Why does Fritz Schumacher’s book Small is Beautiful still have resonance?
Easy to say – it’s the economy stupid! And there would be some truth in that.
Fritz argued that an insistence on reducing everything to mere monetary value so narrowed our world view we became blinkered to things that really count. Our planet, the social value of work, relationships, science that serves people rather than scares them, wisdom. He argued that people need a scale of engagement that they can understand, not something so huge that it’s impossible to comprehend.
Richard Branson claims Small is Beautiful is the most influential book he ever read. At first this had me perplexed but ultimately when I consider his business model you can see the influence – the small building to the big, the multitude into one.
In international development currently there is an obsession with the big – big scale solutions, low transaction costs, multi donor – multi country projects, large scale private sector engagement. I am not saying any of these things are wrong but there needs also to be a consideration of the individual, the human, the understandable and the sustainable.
Water points are a huge problem around the world – there aren’t enough and even more of a scandal are the number that are broken. People in local communities can be trained to repair and maintain but because of the obsession with numbers this is often seen as a distraction and so doesn’t happen. The merry go round continues – water points that break down are abandoned and replaced with more new water points that they in turn break. Just looking at this you can easily see the advantage of local capacity to repair. The small is beautiful, Practical Action approach.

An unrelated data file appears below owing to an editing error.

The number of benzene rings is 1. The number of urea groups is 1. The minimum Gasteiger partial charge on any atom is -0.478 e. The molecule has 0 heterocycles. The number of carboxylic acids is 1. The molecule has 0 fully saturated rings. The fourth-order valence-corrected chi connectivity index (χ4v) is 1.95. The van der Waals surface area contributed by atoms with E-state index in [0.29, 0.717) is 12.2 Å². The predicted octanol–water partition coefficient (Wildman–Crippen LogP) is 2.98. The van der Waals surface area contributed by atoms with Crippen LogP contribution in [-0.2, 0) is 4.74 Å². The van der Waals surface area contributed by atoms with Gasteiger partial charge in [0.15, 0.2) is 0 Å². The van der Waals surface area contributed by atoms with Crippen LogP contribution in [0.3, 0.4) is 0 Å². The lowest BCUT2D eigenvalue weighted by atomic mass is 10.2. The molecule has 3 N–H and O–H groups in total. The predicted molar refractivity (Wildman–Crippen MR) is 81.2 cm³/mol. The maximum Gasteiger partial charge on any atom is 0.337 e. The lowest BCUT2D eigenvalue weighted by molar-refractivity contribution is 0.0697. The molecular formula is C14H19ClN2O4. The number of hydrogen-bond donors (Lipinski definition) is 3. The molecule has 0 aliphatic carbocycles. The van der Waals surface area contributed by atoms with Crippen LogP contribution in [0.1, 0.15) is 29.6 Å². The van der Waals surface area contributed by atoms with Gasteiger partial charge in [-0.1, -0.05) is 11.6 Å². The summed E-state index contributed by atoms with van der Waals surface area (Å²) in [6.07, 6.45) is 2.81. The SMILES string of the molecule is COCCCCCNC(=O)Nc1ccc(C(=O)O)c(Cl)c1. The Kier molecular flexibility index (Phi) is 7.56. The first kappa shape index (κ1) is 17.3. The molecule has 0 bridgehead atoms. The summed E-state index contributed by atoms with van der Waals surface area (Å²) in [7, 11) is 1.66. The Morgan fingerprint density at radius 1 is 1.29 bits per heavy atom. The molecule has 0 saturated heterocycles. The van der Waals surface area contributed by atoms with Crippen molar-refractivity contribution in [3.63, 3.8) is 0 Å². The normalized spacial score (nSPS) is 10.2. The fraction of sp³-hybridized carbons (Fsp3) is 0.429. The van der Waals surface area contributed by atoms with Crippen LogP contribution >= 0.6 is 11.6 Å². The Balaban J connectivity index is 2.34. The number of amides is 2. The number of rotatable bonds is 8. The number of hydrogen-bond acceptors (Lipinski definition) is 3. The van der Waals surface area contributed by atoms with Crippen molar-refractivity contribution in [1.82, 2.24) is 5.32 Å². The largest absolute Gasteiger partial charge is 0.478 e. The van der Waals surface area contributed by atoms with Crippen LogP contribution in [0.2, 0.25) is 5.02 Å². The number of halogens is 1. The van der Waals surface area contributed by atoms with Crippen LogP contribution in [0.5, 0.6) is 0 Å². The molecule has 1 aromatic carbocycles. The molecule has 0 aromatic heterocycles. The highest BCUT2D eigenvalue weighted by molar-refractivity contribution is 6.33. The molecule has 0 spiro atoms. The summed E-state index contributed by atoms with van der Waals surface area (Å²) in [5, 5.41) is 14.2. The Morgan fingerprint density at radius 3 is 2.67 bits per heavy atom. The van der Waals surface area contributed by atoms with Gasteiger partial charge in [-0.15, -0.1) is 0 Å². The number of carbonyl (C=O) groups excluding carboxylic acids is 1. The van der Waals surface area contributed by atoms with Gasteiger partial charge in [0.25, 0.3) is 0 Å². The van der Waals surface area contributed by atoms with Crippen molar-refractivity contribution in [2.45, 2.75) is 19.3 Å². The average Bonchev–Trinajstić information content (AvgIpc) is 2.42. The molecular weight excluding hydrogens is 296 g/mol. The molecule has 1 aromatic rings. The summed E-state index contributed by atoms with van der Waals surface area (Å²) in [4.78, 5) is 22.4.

In a world where the economic problems feel massive, where science though exciting is also scary, where huge numbers of people are still living in poverty – I think it’s easy to see why small is still beautiful.
That’s not to say that big isn’t sometimes best – but as Fritz might say let’s not forget the small.